Thomas Jefferson had six children with Sally Hemings. At least. Quite a lot, really.
How that fact eluded me through a lifetime of reading history speaks to the sort of history I’ve been reading. I knew about Hemings, but not the half-dozen kids.
If they’re old news to you, apologies. Nothing is duller than being told what you already know. I’m genuinely uncertain whether I need to further identify Hemings as Jefferson’s property. Or ID Jefferson as the third president. It’s true, he was.
The Hemings story, once a whispered calumny, has been embraced, even celebrated by those running Jefferson’s planation home of Monticello. I visited there last Friday while hanging around Charlottesville, Virginia, waiting for my youngest to receive his law degree. We travelled 800 miles to watch him walk across the stage and be handed his diploma.
Or so I believed, until reality intruded, as reality will do, eventually.
I’d been to Monticello several times, and every time the history of the enslaved persons who worked there becomes more prominent, as does scrutiny, given the evil that Jefferson tried and failed to ban at our nation’s founding. Decades ago, the 600 Black people owned by Jefferson were called “servants.” Then they became “slaves,” but that was seen as ... what? Too reductive, perhaps. “Enslaved persons” is now their preferred term, perhaps to finally work “person” into the description.
Touring Jefferson’s home, I felt as if I were myself two different people admiring the gardens and staring into the wine cellar. One who went to grade school at a time when Blacks show up only fleetingly in American history in the form of Crispus Attucks, who arrives just in time to be gunned down at the Boston Massacre, then submerge until John Brown and the origins of the Civil War.
And the other, an adult who long ago accepted that the White-Men-Making-Big-Decisions model of history has fallen into disrepute except, of course, among Republicans.
As we approached Jefferson’s home, part of me braced for what was coming.
“Someday he’s going to be known as a rapist and slave owner who also did other things,” the first part of me said flatly.
“Dad, I think we’re already there,” my son replied.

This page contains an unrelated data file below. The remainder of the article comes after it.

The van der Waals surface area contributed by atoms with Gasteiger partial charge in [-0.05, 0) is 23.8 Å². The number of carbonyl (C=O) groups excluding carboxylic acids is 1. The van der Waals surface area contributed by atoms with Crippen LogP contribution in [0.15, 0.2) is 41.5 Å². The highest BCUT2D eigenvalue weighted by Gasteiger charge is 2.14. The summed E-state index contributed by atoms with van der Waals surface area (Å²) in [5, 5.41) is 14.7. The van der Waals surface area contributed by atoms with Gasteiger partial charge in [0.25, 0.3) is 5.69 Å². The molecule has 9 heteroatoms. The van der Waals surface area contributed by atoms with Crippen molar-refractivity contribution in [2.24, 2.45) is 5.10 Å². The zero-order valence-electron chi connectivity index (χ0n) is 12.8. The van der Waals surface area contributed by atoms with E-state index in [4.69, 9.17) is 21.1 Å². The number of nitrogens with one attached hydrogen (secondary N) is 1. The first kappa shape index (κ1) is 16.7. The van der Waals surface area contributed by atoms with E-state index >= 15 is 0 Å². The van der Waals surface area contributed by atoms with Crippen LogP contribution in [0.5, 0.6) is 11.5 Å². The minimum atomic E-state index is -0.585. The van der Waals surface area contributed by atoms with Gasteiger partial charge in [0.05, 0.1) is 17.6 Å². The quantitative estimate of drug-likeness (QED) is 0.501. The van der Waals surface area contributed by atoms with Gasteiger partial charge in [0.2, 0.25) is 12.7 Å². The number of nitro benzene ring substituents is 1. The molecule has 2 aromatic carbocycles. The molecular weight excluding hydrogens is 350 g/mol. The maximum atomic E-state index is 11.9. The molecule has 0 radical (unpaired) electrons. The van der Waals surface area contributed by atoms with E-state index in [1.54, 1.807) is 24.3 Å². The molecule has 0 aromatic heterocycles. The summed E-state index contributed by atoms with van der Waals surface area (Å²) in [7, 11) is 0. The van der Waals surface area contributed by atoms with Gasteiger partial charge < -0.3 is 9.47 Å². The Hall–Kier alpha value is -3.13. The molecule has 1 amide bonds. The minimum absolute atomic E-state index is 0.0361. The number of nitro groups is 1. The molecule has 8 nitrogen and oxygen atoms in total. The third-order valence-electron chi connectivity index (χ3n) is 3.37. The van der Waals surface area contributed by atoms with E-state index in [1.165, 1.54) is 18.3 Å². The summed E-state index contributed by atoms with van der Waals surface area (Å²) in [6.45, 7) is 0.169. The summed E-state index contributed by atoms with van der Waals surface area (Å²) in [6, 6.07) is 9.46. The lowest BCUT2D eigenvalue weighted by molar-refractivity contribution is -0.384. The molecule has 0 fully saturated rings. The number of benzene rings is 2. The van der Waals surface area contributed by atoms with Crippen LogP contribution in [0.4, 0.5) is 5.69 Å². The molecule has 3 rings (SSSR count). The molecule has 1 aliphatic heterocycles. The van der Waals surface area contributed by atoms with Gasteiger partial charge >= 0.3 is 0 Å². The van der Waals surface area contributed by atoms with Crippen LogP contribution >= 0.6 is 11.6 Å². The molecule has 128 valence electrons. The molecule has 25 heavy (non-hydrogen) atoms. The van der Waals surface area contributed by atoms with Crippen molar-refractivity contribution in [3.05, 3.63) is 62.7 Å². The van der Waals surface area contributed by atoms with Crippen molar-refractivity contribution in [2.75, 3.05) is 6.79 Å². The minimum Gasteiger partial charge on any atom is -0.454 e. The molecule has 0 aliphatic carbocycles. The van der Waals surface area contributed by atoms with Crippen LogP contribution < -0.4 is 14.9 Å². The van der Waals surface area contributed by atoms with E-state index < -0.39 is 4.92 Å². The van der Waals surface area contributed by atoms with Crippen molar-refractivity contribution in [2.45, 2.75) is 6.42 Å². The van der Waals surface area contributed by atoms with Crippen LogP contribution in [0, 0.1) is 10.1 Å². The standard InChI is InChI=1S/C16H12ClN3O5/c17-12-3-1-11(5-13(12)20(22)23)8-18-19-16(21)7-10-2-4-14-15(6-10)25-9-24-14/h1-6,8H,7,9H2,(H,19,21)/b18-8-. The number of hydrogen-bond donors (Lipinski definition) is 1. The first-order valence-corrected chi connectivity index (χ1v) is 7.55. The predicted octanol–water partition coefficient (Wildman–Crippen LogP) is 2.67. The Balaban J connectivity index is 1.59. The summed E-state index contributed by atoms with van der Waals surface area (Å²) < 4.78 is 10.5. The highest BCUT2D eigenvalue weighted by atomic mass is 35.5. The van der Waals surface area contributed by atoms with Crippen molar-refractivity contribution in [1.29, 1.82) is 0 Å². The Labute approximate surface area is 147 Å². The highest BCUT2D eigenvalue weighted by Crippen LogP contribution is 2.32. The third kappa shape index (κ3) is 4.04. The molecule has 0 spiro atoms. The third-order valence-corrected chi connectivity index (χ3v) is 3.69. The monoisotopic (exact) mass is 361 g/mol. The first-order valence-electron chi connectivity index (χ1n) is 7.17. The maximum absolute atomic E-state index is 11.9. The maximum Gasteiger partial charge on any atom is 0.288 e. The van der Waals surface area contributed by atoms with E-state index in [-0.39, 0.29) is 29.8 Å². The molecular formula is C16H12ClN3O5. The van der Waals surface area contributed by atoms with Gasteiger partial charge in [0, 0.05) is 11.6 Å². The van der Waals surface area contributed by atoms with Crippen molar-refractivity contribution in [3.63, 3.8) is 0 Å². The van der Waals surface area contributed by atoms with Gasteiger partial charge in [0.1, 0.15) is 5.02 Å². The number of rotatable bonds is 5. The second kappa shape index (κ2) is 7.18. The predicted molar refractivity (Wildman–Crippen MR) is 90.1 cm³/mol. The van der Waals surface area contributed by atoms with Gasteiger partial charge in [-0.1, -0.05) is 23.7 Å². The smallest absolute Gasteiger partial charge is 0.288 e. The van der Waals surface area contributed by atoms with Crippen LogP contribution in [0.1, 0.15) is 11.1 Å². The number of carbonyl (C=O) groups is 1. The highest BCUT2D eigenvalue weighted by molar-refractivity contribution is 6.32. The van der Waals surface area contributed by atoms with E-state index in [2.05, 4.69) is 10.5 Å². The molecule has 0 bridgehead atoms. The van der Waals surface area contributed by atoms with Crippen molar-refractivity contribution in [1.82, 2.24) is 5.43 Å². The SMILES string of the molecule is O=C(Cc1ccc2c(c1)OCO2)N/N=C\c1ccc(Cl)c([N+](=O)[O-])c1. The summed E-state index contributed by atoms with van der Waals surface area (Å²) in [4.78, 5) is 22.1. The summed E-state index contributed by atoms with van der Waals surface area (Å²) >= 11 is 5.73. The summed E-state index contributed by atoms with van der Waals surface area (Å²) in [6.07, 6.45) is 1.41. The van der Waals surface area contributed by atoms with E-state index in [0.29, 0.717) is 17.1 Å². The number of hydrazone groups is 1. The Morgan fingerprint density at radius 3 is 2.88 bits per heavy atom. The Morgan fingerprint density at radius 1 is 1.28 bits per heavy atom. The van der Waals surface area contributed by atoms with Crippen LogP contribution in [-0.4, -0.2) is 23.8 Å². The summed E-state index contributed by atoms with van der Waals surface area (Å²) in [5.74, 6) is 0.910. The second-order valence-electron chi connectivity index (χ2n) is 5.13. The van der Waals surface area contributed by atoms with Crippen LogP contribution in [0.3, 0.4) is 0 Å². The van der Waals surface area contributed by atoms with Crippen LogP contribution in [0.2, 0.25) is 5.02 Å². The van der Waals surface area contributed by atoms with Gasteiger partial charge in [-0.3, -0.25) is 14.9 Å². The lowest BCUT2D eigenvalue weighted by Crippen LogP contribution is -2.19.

We drove home Tuesday on the first anniversary of the George Floyd killing, and it struck me that Monticello had been an apt — if inadvertent — way to prepare. It’s impossible to celebrate progress when voting rights are being eroded across the nation. But it’s also impossible to deny something big is happening. History is not really about the past — which is unaffected by what we do or say. It’s about the present, and how we view our world now, what we do and think. That’s the genius of “Black Lives Matter.” It’s so simple and direct. You’d think it would be impossible for anybody to object.
But object they do, closet bigots flushing themselves out into the open with their various complaints and blue stripe flags and howls of false outrage. “How can you say your lives matter when OUR lives are the only ones that matter?!”
Reddit co-founder Alexis Ohanian spoke in a recorded message to all eight 2021 University of Virginia graduation ceremonies. He brought out his 3-year-old daughter Olympia to give the UVA “Wahoo Wah” cheer, and students were disappointed he didn’t also produce his wife, tennis star Serena Williams.
Which itself, along with the shifting narrative at Monticello, is evidence of actual change. That sort of union not so long ago would have been a deal-breaker for a commencement speaker at the University of Virginia, a place once filleted in Karl Shapiro’s famous 1948 poem that begins, “To hurt the Negro and avoid the Jew/Is the curriculum.”
Twenty five years ago, most Americans disapproved of mixed marriage. Now few care. The scandalous liaison that haunted Jefferson has become commonplace. Ten percent of children born in the United States are from mixed couples. So some Americans are obviously finding a way to, ah, reach across the racial divide, at least briefly.
Oh, and my kid didn’t cross the stage and receive a diploma. None of the graduates did. “Too many,” my wife shrugged, when I asked her why. It seemed everybody knew this wasn’t going to occur except for me. Sometimes, what you think is the most important part turns out to be not important at all.